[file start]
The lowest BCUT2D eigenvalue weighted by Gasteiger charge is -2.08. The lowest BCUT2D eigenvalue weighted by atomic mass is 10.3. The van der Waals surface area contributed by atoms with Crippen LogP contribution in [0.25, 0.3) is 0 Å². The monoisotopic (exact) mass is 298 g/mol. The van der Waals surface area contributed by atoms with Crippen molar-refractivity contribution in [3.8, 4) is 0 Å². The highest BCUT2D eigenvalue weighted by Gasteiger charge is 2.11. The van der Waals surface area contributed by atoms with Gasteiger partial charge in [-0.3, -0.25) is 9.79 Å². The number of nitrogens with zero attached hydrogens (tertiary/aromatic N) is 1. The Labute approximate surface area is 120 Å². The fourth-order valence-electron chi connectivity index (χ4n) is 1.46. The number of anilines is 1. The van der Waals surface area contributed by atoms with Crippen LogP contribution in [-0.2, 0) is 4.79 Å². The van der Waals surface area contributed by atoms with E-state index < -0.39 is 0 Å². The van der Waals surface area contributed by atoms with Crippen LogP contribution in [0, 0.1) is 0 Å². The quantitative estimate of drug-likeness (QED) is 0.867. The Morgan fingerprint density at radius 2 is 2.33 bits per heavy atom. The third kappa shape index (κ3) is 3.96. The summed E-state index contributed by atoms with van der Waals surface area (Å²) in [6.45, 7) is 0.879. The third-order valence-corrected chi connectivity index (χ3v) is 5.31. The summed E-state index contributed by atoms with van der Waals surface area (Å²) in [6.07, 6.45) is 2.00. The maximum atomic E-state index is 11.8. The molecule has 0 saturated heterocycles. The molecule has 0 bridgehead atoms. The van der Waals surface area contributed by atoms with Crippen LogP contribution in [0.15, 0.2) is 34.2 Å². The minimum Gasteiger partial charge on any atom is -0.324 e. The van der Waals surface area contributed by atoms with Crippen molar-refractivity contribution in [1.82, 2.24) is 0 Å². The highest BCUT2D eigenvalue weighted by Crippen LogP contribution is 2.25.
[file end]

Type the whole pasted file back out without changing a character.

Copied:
The lowest BCUT2D eigenvalue weighted by Gasteiger charge is -2.08. The lowest BCUT2D eigenvalue weighted by atomic mass is 10.3. The van der Waals surface area contributed by atoms with Crippen LogP contribution in [0.25, 0.3) is 0 Å². The monoisotopic (exact) mass is 298 g/mol. The van der Waals surface area contributed by atoms with Crippen molar-refractivity contribution in [3.8, 4) is 0 Å². The highest BCUT2D eigenvalue weighted by Gasteiger charge is 2.11. The van der Waals surface area contributed by atoms with Gasteiger partial charge in [-0.3, -0.25) is 9.79 Å². The number of nitrogens with zero attached hydrogens (tertiary/aromatic N) is 1. The Labute approximate surface area is 120 Å². The fourth-order valence-electron chi connectivity index (χ4n) is 1.46. The number of anilines is 1. The van der Waals surface area contributed by atoms with Crippen LogP contribution in [-0.2, 0) is 4.79 Å². The van der Waals surface area contributed by atoms with E-state index < -0.39 is 0 Å². The van der Waals surface area contributed by atoms with Crippen LogP contribution in [0, 0.1) is 0 Å². The quantitative estimate of drug-likeness (QED) is 0.867. The Morgan fingerprint density at radius 2 is 2.33 bits per heavy atom. The third kappa shape index (κ3) is 3.96. The summed E-state index contributed by atoms with van der Waals surface area (Å²) in [6.45, 7) is 0.879. The third-order valence-corrected chi connectivity index (χ3v) is 5.31. The summed E-state index contributed by atoms with van der Waals surface area (Å²) in [6.07, 6.45) is 2.00. The maximum atomic E-state index is 11.8. The molecule has 0 saturated heterocycles. The molecule has 0 bridgehead atoms. The van der Waals surface area contributed by atoms with Crippen LogP contribution in [0.15, 0.2) is 34.2 Å². The minimum Gasteiger partial charge on any atom is -0.324 e. The van der Waals surface area contributed by atoms with Crippen molar-refractivity contribution in [1.82, 2.24) is 0 Å². The highest BCUT2D eigenvalue weighted by Crippen LogP contribution is 2.25.